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Everyday it feels more and more like we’re living in a simulation similar to The Matrix. The latest in strange scientific advancements is about bird brains. Namely, scientists are implanting false memories into birds, to teach them new songs. “But why?”, you may ask. We weren’t totally sure either, but turns out there is a method to what might seem a bit like weird science. 

Zebra Finches and human speech

Scientists are implanting false memories into birds to help us gain more of an understanding over human vocal development. Like humans, baby Zebra Finches learn to sing by imitating their parents, but a new study has revealed that they can learn a song without even hearing it.

 A team of neuroscientists recently discovered that a kind of memory “inception” can be performed on Zebra Finches, by implanting melodies into the birds using optogenetics. Optogenetics is a method of controlling living tissue with light, and in this case it was used to activate specific neuron circuits in the bird’s brains. 

As the scientists pulsed the light tool, they were able to encode false memories of certain melodies into the brains of the birds. The time that certain neurons were kept active directly correlated to the length of the notes in the songs that the birds were then able to sing. 

Using animals for scientific research is nothing new. Researchers frequently use animals to study similar physiological traits in humans. In this case the Zebra Finch was found to have similar vocal development to humans, so studying them can help us understand the mechanics of human speech development. 

This study is the first of its kind to conclude that certain brain regions encode “behavioural-goal” memories, which helps humans – and certain animals – mimic speech or behaviours. Todd Roberts, a neuroscientist from the University of Texas Southwestern Medical Centre, said “We’re not teaching the bird everything it needs to know – just the duration of syllables in its song.”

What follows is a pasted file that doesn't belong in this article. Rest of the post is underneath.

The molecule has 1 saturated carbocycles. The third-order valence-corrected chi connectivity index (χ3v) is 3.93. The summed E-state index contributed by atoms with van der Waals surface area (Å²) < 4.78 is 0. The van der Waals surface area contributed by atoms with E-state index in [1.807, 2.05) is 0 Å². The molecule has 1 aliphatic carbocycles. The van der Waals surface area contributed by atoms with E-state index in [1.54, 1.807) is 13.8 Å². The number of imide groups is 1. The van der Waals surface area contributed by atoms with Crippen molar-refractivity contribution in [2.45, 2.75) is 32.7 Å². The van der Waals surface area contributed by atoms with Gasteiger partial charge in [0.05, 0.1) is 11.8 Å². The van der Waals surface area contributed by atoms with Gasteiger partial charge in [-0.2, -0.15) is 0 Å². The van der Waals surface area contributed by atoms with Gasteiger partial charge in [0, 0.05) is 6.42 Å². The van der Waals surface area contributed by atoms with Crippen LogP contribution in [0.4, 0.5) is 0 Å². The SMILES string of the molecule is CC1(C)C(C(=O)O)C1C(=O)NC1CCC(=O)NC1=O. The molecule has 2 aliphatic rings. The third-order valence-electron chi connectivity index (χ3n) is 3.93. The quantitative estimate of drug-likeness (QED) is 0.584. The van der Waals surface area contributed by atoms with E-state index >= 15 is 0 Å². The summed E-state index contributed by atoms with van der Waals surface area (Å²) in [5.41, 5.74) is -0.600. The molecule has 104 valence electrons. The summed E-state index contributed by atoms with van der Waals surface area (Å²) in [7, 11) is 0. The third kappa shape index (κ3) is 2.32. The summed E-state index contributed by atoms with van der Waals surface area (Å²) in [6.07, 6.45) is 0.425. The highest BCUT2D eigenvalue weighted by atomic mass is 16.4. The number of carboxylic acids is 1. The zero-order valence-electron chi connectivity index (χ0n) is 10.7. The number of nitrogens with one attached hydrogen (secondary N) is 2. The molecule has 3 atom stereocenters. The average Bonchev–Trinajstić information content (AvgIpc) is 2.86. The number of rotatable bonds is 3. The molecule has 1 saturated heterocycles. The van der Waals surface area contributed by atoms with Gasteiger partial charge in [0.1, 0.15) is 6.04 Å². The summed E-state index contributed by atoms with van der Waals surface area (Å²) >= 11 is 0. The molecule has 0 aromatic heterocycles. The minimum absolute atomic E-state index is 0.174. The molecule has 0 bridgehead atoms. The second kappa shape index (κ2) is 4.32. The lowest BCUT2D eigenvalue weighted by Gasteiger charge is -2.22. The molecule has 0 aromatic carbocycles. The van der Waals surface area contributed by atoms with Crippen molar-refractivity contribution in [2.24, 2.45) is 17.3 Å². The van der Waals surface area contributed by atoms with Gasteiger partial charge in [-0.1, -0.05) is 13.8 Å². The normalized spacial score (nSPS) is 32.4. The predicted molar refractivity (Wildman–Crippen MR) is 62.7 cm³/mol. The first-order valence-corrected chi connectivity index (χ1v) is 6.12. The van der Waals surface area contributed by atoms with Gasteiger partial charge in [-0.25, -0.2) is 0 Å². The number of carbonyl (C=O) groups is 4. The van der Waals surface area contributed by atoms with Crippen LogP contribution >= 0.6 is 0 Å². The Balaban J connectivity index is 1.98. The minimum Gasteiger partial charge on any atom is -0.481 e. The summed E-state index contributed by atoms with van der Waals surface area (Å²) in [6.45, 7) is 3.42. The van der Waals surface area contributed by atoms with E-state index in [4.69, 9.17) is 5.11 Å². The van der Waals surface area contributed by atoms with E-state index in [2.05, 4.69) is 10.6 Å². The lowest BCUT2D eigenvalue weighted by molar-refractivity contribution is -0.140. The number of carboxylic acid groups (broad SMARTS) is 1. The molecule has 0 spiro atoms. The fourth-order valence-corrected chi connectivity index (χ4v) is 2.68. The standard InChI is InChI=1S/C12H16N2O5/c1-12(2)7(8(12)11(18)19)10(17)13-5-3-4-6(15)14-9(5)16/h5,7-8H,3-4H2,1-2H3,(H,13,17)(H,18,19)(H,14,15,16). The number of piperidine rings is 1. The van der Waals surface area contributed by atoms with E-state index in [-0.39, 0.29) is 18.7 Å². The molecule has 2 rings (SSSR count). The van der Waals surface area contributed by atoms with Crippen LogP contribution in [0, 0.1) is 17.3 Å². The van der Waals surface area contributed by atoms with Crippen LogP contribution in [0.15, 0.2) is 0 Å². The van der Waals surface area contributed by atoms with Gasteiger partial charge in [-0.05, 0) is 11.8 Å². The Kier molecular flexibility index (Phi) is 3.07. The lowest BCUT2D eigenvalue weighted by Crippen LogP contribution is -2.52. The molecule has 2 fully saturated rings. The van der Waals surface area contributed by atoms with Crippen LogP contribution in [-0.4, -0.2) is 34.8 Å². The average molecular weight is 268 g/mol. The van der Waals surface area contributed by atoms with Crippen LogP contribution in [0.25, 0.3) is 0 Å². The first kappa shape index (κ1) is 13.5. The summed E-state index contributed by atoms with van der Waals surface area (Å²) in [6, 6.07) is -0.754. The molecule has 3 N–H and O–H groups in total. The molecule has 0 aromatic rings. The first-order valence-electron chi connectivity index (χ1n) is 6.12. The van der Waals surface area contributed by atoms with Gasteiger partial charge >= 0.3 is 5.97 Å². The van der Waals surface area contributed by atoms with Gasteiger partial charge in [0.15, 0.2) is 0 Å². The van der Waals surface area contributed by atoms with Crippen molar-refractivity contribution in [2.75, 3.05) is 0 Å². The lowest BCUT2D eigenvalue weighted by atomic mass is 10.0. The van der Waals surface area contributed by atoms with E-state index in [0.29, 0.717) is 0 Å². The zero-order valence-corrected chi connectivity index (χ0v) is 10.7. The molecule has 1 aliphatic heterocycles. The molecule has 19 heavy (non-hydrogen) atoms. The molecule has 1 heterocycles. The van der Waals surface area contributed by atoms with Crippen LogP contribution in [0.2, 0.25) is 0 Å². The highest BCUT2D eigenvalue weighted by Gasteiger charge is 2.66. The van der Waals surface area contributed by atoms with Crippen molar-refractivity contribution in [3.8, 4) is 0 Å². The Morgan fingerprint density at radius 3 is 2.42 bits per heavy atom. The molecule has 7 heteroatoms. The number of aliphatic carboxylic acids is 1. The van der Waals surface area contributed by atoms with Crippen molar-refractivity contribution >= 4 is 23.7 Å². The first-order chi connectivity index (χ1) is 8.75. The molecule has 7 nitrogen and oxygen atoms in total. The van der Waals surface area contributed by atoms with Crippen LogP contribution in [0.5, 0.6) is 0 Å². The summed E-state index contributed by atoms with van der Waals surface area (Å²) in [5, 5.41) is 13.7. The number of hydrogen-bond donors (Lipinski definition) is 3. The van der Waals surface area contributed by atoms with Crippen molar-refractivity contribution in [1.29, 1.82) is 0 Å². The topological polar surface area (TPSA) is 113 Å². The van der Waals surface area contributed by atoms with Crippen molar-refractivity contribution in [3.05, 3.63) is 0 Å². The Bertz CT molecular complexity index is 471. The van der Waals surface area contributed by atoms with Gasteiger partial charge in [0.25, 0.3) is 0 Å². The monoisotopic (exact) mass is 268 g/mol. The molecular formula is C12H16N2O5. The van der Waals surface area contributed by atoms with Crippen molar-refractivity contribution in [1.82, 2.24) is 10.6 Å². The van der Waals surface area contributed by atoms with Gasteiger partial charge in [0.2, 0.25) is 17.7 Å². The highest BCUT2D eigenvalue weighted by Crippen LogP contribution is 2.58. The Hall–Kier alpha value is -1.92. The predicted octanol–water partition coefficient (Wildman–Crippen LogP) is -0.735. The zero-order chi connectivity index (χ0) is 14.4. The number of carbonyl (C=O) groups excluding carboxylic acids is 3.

The research also uncovered the fact that if communication between the HVC (high vocal center) and NIF (nucleus interfacialis) regions of the brain were cut off, the bird could still sing the song if they had been taught it before. However if communication between the two regions was cut off before they were taught the song, they could not recall it and would never be able to learn it. Turns out, bird biology is kind of crazy.

Why is this study important? 

This study highlights possible limits of human vocal development, as well as correlations between the HVC and NIF regions of the brain. Since the Zebra Finch developments vocal patterns in a very similar manner as humans (mimicking), we can use them to begin to truly understand our own vocal patterns. 

Overall, the fact that scientists are implanting false memories into birds isn’t that important, it’s the outcome of that research that is really going to make an impact. Still, science is pretty weird.